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When can we use nouns like adjectives? For example “Apple tree” where “Apple” functions as an adjective. But I saw the following as an example of a grammatically wrong compound on a website:

When they fight against other opponent teams.

Why is "opponent teams" grammatically wrong but is "Apple tree" correct?

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  • Yes, I mean a "modifier" which functions like an adjective. My question exactly is that; Why "apple tree" is possible but not "opponent team"? Is there any rule?
    – shapoor
    Commented Aug 17, 2020 at 16:11
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    @shapoor They are called attributive nouns, and they function as if they were adjectives. Or, in other words, they function adjectivally. The reason we don't say opponent teams is because there is already another word that serves the same function: opposing teams. In this case, opposing is actually a verb, but it's being used adjectivally. There is no reason to use a noun in that way if there's already something else that's functioning adjectivally for it. Commented Aug 17, 2020 at 16:30
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    @shapoor That aside, "because English." The adjectival use of a noun (or verb, or not) is arbitrary. Things sound right simply because they are commonly used. Opponent teams is not commonly used—so it sounds wrong. Commented Aug 17, 2020 at 16:32
  • Can you cite the relevant webpage? I can see some reason to object to that phrasing on semantic grounds (because it makes "they" an opponent team, just like the others, and are they opponents of themselves?). I don't see anything grammatically wrong with the structure. Commented Aug 17, 2020 at 16:40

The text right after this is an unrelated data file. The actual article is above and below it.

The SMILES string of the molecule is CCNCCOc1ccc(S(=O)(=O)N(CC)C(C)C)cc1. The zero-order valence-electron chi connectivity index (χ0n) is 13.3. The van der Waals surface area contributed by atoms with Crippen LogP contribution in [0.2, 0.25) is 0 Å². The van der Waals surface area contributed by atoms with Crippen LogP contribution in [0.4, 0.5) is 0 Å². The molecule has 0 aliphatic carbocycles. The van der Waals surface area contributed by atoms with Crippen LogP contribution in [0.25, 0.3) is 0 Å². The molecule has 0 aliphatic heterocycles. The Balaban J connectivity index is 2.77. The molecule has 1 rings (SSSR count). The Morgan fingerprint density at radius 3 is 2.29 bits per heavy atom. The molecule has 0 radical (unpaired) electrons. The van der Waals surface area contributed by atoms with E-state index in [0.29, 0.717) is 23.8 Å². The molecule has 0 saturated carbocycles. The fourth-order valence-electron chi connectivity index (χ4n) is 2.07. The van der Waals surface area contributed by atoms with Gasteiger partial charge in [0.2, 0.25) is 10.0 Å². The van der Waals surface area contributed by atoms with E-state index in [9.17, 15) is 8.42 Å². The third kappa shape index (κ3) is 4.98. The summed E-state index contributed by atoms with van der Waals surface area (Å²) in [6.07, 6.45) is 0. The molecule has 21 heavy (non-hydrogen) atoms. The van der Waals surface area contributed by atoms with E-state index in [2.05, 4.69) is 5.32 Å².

• Look, be clear about this. Don't even use the word 'adjective' when you're talking about nouns modifying other nouns (or any other category of word). 'Adjectivally' is not a function, so don't use the term. Nouns that function as modifiers are not adjectives, and they don't behave like adjectives. Other than the fact that like adjectives they modify other words, there is no similarity.
    – BillJ
    Commented Aug 17, 2020 at 17:14

2 Answers 2

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This example:

When they fight against other opponent teams.

is not grammatically wrong.
(Except that it's not a complete sentence. It could still be the answer to a question: "When do they lose?")

I've consulted Merriam-Webster, American Heritage, and Cambridge dictionaries, which all show an adjective sense for the word, with the meaning of "opposing".

Here is one of the definitions:
Merriam-Webster "opponent"
opponent adjective
1 : antagonistic, opposing
2 : situated in front

Answer updated 8/18/2020.

While "opponent" definitely exists as an adjective, it occurs mostly in antiquated texts, and in modern texts on neurobiology, optics, sociology and psychology. It occurs in modified form ("highly opponent", "fully opponent"), and as a predicate adjective ("processes are opponent").

It is probably true also that when people hear "opponent teams", they are thinking "team of opponents" more than "opposing teams", so the OP expression is actually an example of an attributive noun, rather than of an attributive adjective, so the other answer had it right.

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When they fight against other opponent teams

As @Jack_O'Flaherty says, this is perfectly fine, and there's no issue with opponent teams. It's just incomplete because of the when.

When you use a noun as an adjective like this, these are called attributive nouns.

Basically, attributive nouns are a shortcut for saying:

  • X that/which is (a/an/the) Y

  • X which is used to obtain/facilitate/provide/do/complete Y

  • a Y that is dedicated to X or special because of X

opponent teams = teams that are opponents

apple tree = tree that provides apples

stirring spoon = spoon dedicated for stirring (as opposed to other function)

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